After the terrorist attack at the Bataclan theatre in Paris in November 2015, US presidential hopeful Donald Trump remarked: “When you’re weak and ineffective, bad stuff does happen.”
Trump was taking a swipe at Europe’s immigration policy, conflating the refugees coming to Europe with extremists, and this narrative could be held responsible for sweeping him to the White House, it certainly formed much of the debate around Brexit, and the story bubbles on.
The refugee crisis is no longer leading news stories, but is it because anything has changed? A documentary, Another News Story follows the journey refugees take from Greece through the Balkans to western Europe, but also turns the camera on the journalists reporting on the story.
The film asks, to borrow Trump’s phrasing, who exactly is being “weak and ineffective” – is it the media failing to convey properly the complicated and multi-faceted situation, or is it the general public who are not concerned enough to want to fully understand the lives of people wanting to come to Europe?
We asked Another News Story’s director Orban Wallace where responsibility lies…
The Big Issue: How can the complex story of refugees be told by media outlets with limited time, resources and, potentially, interest?
Orban Wallace: Sadly because of the media cycle that exists at the moment, and because of our appetites and interest as consumers of news, once people get ‘refugee fatigue’ the stories stop being reported even though the situations still exist. The stories that are considered ‘newsworthy’ now have changed considerably in the past few decades and the amount of time given to a leading story has been cut by many minutes.
There is no black and white in our complex world
This often leads to a lack of intelligent and comprehensive coverage of a story unless longer form documentaries are made, and often these are not seen by the same amount of people who may watch the News at Ten, etc. There is a larger debate to be had around this as to how and why this has happened and who is to ‘blame’ – it is for a myriad of reasons. There is no black and white in our complex world!
Refugees travelling through Europe is not as big a story now – is that because there are less refugees, or less media coverage of the situation?
I would say that this is because there is less media coverage of the situation. If you are part of the many Facebook pages that exist to support refugees and report on what is happening it is clear that there are still many people stuck in very dire situations trying to escape or making their journeys.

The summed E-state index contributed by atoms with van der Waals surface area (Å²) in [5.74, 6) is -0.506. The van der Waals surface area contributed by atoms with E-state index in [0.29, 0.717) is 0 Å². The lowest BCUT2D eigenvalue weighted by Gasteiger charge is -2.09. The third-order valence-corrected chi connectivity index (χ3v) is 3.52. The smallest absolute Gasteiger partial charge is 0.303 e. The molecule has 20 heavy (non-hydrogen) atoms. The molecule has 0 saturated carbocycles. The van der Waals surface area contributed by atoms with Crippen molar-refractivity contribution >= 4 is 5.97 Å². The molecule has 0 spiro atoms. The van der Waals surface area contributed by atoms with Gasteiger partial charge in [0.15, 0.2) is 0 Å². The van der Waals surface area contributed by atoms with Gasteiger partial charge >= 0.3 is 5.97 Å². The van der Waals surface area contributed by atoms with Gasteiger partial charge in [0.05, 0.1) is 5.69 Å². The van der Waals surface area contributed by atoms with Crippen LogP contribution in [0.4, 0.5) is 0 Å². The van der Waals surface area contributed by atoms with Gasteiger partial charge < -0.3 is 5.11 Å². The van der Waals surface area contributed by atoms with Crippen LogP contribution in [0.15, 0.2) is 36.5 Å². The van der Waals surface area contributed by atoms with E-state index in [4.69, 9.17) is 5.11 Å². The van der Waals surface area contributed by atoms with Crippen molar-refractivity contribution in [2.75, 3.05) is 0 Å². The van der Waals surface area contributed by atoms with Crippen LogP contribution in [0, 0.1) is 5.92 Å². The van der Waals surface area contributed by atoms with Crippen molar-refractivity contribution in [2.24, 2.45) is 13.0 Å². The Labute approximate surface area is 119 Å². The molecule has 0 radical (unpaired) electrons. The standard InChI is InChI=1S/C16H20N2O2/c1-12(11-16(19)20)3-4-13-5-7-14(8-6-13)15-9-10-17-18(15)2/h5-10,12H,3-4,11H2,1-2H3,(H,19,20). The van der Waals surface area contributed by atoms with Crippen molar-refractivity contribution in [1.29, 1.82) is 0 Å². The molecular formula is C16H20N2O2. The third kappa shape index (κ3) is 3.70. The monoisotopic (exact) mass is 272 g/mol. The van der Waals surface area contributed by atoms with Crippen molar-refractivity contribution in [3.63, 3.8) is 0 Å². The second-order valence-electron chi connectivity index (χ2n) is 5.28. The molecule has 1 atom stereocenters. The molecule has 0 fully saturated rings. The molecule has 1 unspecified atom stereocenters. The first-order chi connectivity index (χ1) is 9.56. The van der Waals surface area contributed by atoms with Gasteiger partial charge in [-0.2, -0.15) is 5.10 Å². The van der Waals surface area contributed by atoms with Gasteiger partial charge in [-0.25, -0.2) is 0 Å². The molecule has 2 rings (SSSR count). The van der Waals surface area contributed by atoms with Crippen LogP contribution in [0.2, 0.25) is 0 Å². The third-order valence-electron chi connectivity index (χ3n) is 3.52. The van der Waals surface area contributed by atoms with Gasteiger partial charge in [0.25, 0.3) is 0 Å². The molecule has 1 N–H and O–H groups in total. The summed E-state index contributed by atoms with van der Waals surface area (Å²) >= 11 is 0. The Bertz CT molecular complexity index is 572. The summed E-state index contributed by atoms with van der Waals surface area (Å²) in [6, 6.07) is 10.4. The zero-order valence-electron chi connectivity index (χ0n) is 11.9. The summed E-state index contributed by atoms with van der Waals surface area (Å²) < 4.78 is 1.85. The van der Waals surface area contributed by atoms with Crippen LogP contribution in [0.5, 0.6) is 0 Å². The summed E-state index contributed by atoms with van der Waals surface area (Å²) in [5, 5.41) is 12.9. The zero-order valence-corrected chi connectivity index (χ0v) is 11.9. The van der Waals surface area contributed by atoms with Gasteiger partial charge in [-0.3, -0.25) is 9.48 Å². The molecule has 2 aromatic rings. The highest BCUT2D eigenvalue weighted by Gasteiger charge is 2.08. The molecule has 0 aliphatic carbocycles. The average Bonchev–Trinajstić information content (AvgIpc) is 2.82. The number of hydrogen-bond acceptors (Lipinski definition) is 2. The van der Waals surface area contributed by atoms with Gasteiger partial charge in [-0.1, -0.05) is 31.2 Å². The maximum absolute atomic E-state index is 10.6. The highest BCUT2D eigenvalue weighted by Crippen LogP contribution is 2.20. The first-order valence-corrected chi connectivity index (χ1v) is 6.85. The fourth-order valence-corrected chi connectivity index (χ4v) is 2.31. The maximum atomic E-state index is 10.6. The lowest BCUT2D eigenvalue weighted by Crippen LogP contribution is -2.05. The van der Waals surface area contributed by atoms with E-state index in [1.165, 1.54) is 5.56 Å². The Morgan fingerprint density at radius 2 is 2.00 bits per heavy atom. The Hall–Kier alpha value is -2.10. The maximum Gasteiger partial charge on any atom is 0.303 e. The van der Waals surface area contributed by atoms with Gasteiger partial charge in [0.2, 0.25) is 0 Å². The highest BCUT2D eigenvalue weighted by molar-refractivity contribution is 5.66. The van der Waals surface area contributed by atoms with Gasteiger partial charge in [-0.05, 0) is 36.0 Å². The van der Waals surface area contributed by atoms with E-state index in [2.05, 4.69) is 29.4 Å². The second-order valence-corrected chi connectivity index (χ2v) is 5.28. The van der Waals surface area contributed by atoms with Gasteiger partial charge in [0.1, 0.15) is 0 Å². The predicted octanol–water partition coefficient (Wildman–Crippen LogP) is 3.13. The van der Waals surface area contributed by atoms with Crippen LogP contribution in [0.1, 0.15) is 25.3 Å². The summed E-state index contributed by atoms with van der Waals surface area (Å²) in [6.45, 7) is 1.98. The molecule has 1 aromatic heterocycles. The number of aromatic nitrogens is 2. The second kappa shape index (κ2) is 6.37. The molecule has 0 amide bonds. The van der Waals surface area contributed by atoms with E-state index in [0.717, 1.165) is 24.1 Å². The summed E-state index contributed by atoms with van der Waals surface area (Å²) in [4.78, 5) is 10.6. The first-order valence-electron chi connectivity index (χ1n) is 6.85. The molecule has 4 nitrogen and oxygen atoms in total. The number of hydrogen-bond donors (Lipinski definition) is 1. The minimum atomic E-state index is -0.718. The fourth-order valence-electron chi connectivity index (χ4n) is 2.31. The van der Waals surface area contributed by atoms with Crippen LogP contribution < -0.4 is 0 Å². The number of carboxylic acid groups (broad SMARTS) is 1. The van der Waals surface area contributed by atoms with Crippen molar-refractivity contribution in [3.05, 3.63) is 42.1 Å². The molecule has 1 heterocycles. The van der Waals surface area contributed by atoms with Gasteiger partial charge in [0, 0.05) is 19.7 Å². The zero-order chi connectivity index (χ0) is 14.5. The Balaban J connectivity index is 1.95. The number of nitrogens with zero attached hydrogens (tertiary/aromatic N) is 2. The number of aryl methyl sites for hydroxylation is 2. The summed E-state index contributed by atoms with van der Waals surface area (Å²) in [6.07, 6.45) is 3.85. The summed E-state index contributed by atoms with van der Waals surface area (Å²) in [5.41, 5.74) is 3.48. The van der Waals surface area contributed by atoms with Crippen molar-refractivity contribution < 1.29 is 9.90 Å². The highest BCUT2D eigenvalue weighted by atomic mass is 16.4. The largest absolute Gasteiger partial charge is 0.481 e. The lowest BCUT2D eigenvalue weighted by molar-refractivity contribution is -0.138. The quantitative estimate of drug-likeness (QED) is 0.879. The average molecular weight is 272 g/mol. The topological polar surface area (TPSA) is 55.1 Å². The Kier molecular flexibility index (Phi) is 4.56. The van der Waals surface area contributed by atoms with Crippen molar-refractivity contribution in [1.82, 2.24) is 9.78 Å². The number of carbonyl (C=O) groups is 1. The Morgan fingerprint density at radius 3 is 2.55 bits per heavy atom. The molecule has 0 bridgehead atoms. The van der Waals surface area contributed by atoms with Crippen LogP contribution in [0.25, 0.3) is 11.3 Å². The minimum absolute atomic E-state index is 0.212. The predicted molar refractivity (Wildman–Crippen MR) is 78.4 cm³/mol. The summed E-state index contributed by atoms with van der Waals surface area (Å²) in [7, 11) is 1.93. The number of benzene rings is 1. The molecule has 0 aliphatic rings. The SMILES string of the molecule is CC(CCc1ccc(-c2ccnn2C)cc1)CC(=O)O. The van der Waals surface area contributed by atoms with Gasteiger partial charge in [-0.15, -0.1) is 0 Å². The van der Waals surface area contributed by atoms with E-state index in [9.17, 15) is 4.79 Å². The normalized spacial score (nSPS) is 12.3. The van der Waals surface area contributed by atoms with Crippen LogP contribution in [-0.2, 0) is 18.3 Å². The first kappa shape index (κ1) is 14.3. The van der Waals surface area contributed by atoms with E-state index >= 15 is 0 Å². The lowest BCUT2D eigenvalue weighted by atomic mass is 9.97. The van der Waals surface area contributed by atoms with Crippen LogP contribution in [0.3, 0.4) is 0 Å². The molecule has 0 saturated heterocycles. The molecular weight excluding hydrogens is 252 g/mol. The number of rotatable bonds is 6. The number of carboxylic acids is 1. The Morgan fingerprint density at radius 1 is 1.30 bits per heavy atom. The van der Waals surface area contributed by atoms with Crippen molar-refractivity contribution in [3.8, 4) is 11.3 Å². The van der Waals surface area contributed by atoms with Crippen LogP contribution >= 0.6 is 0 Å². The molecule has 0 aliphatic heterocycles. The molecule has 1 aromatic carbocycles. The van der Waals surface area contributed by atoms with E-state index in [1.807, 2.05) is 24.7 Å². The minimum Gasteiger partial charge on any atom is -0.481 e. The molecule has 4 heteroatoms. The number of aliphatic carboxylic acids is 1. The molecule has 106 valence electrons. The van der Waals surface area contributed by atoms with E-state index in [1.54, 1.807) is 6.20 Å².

At one point in the film you are following a group of refugees trying to cross a border. One asks you not to stop filming. Did media coverage enable refugees to enter into Europe through telling their stories?
I think having cameras around made many refugees feel safer, as they felt that if people were filming and documenting their journey the police etc. would be less likely to be aggressive or heavy-handed. On the one hand the media coverage at the time highlighted the plight of refugees and forced some of the governments into some limited action but the flip side of that is that because of the sensationalist way in which news is often reported it is also easy for governments to make headlines with their pledges but not be held to account later once interest and scrutiny has abated. Also the sensationalist approach much of the media takes towards ‘immigration and refugee stories’ means that this can spark an uneven, shallow and emotive debate that creates an environment in which governments are afraid to take action that may be seen as sympathetic to refugees and allowing ‘hordes or swarms’ of ‘potential terrorists’ into our countries.
How refugees are living their lives in their new homes is an important story to tell, but is it one possible for news media to tell?
There are so many stories to tell, both positive and negative, about refugees who have reached ‘safe countries’. Sometimes they are welcomed and helped by both institutions and individuals and sometimes they find it very difficult to find peace due to hostility, a lack of effort to welcome and help integration, the fact that they are no longer home, suffering due to the many terrible experiences they may have had. It is an incredibly complex global humanitarian situation and it would be good to see an acknowledgement of that by the media and an attempt to report meaningfully on this. There are wonderful stories to tell and tragic ones – as Bruno says in our film ‘all the best and all the worse of humanity is represented in this story’.